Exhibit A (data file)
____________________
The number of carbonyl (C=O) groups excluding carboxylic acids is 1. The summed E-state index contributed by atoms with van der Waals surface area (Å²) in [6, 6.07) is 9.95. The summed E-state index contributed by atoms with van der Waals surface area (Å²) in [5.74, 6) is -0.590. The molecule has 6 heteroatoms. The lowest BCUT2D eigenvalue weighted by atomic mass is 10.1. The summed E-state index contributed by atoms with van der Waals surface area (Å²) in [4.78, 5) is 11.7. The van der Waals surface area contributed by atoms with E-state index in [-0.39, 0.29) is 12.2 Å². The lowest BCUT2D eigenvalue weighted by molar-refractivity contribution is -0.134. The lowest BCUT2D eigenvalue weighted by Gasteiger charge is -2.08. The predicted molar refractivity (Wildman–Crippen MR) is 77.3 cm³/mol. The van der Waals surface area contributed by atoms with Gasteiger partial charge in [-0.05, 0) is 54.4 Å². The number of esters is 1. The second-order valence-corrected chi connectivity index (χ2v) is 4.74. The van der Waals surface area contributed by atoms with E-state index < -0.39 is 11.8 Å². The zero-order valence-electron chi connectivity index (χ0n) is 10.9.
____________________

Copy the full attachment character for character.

The number of carbonyl (C=O) groups excluding carboxylic acids is 1. The summed E-state index contributed by atoms with van der Waals surface area (Å²) in [6, 6.07) is 9.95. The summed E-state index contributed by atoms with van der Waals surface area (Å²) in [5.74, 6) is -0.590. The molecule has 6 heteroatoms. The lowest BCUT2D eigenvalue weighted by atomic mass is 10.1. The summed E-state index contributed by atoms with van der Waals surface area (Å²) in [4.78, 5) is 11.7. The van der Waals surface area contributed by atoms with E-state index in [-0.39, 0.29) is 12.2 Å². The lowest BCUT2D eigenvalue weighted by molar-refractivity contribution is -0.134. The lowest BCUT2D eigenvalue weighted by Gasteiger charge is -2.08. The predicted molar refractivity (Wildman–Crippen MR) is 77.3 cm³/mol. The van der Waals surface area contributed by atoms with Gasteiger partial charge in [-0.05, 0) is 54.4 Å². The number of esters is 1. The second-order valence-corrected chi connectivity index (χ2v) is 4.74. The van der Waals surface area contributed by atoms with E-state index < -0.39 is 11.8 Å². The zero-order valence-electron chi connectivity index (χ0n) is 10.9.